Down the Garden Path
Like BorgesÂ ÂGarden of Forking Paths,Â choices present themselves when we enter the garden, choices in experience. These lie between two alternative aesthetic meanings: contemplation and engagement. I call these the observational landscape and the landscape of engagement. Each encourages a different mode of experience, and each implies different kinds and degrees of motion. They also encourage different conceptions of design.
Of course, few gardens are exclusively observational. Most lie somewhere between these two models, and develop under the influence of politics, economics, social, cultural, and historical forces. Yet once we go down the garden path, we cannot help but engage with the garden. We can even think of the garden as the embodiment of motion. For the primary motion of the visitor is echoed in the reciprocal motion of the landscape.
Yet, however their design comes about, these two meanings of landscape lie before us. Examining their differences can help us decide which approach to garden design reflects the kind of experiences we want to encourage. Further, these differences enable us to realize how a garden aesthetic embodies an understanding of the human place in the world.
Arnold Berleant is professor of philosophy (emeritus) at the C. W. Post Campus of Long Island University, where he taught from 1962 to 1992. He has also taught at Sarah Lawrence College, the New School for Social Research, Hofstra University, and San Diego State College, and has lectured widely in the United States and abroad, including Finland for the past twelve years. He was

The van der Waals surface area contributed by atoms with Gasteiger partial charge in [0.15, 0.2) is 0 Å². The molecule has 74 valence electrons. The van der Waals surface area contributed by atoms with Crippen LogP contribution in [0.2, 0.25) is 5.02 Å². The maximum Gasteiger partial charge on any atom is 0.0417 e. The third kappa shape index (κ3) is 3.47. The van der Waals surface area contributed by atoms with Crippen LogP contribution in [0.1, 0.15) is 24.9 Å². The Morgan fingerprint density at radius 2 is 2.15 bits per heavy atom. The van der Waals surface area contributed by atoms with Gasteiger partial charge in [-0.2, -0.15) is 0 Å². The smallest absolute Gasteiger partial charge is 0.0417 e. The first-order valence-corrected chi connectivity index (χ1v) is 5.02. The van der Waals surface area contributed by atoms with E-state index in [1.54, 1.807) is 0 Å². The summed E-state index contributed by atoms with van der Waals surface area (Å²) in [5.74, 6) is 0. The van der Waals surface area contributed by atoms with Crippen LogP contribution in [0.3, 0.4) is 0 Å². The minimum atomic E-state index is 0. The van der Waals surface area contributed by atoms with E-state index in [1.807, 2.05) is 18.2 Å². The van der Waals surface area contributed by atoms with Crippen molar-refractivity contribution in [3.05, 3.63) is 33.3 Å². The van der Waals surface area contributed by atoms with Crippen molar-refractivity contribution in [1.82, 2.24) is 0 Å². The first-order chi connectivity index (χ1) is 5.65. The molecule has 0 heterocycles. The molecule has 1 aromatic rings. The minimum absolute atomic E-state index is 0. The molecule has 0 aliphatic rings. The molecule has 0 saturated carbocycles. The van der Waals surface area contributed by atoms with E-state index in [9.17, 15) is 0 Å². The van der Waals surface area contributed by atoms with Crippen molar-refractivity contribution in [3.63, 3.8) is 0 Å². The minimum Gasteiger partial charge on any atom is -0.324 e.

President of the International Association for Aesthetics/Association international dÂesthÃ©tique from 1995-1998. From 1978-1988 he was Secretary-Treasurer of the American Society for Aesthetics, and from 1987-1995 Secretary-General of the International Association for Aesthetics. Since 1993 he has been President of the International Advisory Committee of the International Institute for Applied Philosophy, based in Finland.
Berleant is the author of four major books, The Aesthetic Field, A Phenomenology of Aesthetic Experience; Art and Engagement; The Aesthetics of Environment; and Living in the Landscape: Toward an Aesthetics of Environment, as well as many articles and reviews. His work has been translated into Chinese, Korean, Russian, Polish, Arabic, French and Finnish. Berleant has also composed music for a variety of instrumental and vocal combinations, and his compositions have been performed in the U.S. and abroad.
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